Bond in Playboy Magazine…….
Playboy has announced that it is reverting back to its publishing of photographs of nude women, a policy which, predictably, was always going to be reversed in an era when the printed magazine is struggling to find its place in the digital age. But will it be enough? Why bother buying a magazine to look at a naked woman when there are millions of free ones available a touch away on one’s smartphone? Clearly the move to promote its original values of hard-hitting interviews, political debate, promotion of jazz and authors has not had the effect they had hoped for and so this, along with The Hef’s decision to sell his infamous mansion signals the slow death of a twentieth century icon.
In their March 1960 issue Playboy featured for the first time the writer Ian Fleming and his fictional character James Bond in his short novel The Hildebrand Rarity. This issue signalled the start of a successful relationship with Fleming which would last until his death and include the pre-publications of On Her Majesty’s Secret Service in 1963, The Property of a Lady and You Only Live Twice (1964), The Man With The Golden Gun (1965) and finally Octopussy in 1966. With the release and incredible success of the Bond movie franchise Playboy wasted no time in featuring photographs from the film sets and of course pictorials with the Bond girls and associated female actresses willing to pose for the world’s leading men’s magazine.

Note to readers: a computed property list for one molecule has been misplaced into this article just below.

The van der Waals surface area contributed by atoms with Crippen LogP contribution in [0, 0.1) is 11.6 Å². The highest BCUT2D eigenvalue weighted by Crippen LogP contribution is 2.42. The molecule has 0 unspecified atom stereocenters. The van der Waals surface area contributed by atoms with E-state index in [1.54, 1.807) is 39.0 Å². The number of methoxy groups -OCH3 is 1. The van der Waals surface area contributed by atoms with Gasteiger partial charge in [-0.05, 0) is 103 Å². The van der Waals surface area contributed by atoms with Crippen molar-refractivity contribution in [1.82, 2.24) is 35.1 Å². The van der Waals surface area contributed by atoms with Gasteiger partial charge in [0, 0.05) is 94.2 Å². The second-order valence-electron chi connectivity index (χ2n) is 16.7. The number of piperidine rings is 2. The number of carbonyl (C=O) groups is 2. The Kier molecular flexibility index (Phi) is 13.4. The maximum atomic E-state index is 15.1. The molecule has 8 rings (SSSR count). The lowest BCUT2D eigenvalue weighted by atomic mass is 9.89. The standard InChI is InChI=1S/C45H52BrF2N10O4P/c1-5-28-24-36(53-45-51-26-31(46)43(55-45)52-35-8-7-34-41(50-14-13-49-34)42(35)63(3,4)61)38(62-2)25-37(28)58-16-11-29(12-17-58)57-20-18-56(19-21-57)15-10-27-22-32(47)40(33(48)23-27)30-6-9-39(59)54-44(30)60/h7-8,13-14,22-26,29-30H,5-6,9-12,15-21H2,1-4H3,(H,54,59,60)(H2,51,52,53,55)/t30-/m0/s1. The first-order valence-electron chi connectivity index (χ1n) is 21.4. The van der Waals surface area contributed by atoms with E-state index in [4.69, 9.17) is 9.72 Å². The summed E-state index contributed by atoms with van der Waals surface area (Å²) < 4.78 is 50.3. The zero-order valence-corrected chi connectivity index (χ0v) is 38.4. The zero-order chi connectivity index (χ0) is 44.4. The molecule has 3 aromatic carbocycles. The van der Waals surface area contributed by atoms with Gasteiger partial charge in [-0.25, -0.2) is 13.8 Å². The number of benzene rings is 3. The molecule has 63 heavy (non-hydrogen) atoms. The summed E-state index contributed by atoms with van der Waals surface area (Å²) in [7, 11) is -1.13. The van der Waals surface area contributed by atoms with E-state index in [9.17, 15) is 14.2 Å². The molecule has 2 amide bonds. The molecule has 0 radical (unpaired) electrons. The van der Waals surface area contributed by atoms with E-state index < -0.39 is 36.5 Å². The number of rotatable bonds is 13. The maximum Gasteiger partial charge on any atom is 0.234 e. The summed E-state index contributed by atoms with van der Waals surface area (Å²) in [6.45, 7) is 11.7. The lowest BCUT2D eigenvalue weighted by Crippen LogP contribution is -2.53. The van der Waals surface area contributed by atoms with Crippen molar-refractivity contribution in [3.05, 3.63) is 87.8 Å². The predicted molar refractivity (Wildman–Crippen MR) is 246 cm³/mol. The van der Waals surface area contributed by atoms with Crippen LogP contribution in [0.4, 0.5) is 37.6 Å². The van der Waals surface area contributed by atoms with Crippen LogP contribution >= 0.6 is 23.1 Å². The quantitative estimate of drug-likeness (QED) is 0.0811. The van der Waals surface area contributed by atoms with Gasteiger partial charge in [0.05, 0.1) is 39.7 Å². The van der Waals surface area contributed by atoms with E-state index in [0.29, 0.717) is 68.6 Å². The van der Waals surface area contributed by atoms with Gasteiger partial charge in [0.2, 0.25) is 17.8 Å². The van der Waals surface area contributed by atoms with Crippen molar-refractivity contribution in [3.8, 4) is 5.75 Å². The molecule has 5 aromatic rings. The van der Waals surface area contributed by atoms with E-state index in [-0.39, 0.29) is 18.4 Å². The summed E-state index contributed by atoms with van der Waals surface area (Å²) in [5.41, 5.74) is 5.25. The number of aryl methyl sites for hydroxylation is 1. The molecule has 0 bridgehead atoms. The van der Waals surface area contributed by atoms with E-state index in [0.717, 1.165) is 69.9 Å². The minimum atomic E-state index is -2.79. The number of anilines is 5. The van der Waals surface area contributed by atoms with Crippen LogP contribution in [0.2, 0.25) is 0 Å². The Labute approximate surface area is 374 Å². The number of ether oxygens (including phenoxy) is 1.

The opening chapters of The Hildebrand Rarity are the stuff of Playboy readers fantasies, as the last remnants of winter ebb away in the March of 1960 Fleming and Playboy describe our illustrious secret agent swimming in the ‘palm-fringed lagoon’ in the hot and incredibly exotic Seychelles as he hunted a stingray with a harpoon gun, it didn’t get much better for men stuck in dreary jobs in a monochrome world and with a glorious illustration by Allan Phillips it set the tone for future Bond-related articles.
The story is also featured in The Playboy Book of Crime and Suspense (Souvenir Press 1967) with a preface telling the reader how the magazine played host to Fleming in Chicago as he researched his book Thrilling Cities (1963) which includes mention of Playboy’s ‘pretty secretaries’ as well as its editors. For Bond aficionados the Playboy serialisations are well worth seeking out, the artwork is wonderful and captures an era when a sense of allure and adventure prompted men to buy into the magazine’s raison d’être. With the dawn of a new decade, Playboy began featuring full frontal nudity in the 1970s and in many ways signalled a descent from its zenith. The pictures were always going to be more popular than the articles regardless of how good they were (and they were often brilliant) and so, unless they became pornographic there was nowhere else to go with them. Now, in a world of immediate, free and easy content it seems the magazine’s days are numbered. Who now, is going to buy a soft-pornographic magazine for a serialisation of a novel? Even James Bond couldn’t rescue this one, ‘shurely’.
Categories: The Reading Room